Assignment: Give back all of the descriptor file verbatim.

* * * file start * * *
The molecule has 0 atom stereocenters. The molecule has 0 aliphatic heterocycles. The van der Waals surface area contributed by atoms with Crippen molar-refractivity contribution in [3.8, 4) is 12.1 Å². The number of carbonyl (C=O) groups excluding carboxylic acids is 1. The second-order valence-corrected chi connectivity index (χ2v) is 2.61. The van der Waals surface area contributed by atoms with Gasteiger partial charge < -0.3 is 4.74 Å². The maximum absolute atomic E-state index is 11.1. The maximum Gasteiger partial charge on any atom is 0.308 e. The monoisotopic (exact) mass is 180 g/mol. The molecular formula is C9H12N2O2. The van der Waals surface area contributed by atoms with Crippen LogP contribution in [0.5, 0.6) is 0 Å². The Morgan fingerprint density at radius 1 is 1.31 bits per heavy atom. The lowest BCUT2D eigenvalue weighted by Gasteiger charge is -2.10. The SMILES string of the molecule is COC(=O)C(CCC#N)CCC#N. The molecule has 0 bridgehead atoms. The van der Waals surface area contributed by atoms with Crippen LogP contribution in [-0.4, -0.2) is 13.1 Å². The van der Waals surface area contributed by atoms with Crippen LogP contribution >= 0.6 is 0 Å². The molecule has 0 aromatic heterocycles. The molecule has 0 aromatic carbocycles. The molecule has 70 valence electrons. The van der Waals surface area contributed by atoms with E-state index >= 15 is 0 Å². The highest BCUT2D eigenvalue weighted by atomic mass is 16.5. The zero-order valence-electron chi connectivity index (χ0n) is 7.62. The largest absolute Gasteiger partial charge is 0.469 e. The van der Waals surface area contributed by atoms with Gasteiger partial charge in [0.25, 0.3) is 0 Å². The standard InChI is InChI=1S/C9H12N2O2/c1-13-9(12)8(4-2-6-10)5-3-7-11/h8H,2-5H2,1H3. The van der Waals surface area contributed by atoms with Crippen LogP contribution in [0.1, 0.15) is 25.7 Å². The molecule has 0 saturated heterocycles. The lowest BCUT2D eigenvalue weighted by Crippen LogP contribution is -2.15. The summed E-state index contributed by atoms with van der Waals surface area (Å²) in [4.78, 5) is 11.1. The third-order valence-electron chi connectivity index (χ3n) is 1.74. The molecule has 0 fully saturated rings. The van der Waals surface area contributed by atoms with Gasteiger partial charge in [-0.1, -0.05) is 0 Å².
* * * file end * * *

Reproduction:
The molecule has 0 atom stereocenters. The molecule has 0 aliphatic heterocycles. The van der Waals surface area contributed by atoms with Crippen molar-refractivity contribution in [3.8, 4) is 12.1 Å². The number of carbonyl (C=O) groups excluding carboxylic acids is 1. The second-order valence-corrected chi connectivity index (χ2v) is 2.61. The van der Waals surface area contributed by atoms with Gasteiger partial charge < -0.3 is 4.74 Å². The maximum absolute atomic E-state index is 11.1. The maximum Gasteiger partial charge on any atom is 0.308 e. The monoisotopic (exact) mass is 180 g/mol. The molecular formula is C9H12N2O2. The van der Waals surface area contributed by atoms with Crippen LogP contribution in [0.5, 0.6) is 0 Å². The Morgan fingerprint density at radius 1 is 1.31 bits per heavy atom. The lowest BCUT2D eigenvalue weighted by Gasteiger charge is -2.10. The SMILES string of the molecule is COC(=O)C(CCC#N)CCC#N. The molecule has 0 bridgehead atoms. The van der Waals surface area contributed by atoms with Crippen LogP contribution in [-0.4, -0.2) is 13.1 Å². The van der Waals surface area contributed by atoms with Crippen LogP contribution >= 0.6 is 0 Å². The molecule has 0 aromatic heterocycles. The molecule has 0 aromatic carbocycles. The molecule has 70 valence electrons. The van der Waals surface area contributed by atoms with E-state index >= 15 is 0 Å². The highest BCUT2D eigenvalue weighted by atomic mass is 16.5. The zero-order valence-electron chi connectivity index (χ0n) is 7.62. The largest absolute Gasteiger partial charge is 0.469 e. The van der Waals surface area contributed by atoms with Gasteiger partial charge in [0.25, 0.3) is 0 Å². The standard InChI is InChI=1S/C9H12N2O2/c1-13-9(12)8(4-2-6-10)5-3-7-11/h8H,2-5H2,1H3. The van der Waals surface area contributed by atoms with Crippen LogP contribution in [0.1, 0.15) is 25.7 Å². The molecule has 0 saturated heterocycles. The lowest BCUT2D eigenvalue weighted by Crippen LogP contribution is -2.15. The summed E-state index contributed by atoms with van der Waals surface area (Å²) in [4.78, 5) is 11.1. The third-order valence-electron chi connectivity index (χ3n) is 1.74. The molecule has 0 fully saturated rings. The van der Waals surface area contributed by atoms with Gasteiger partial charge in [-0.1, -0.05) is 0 Å².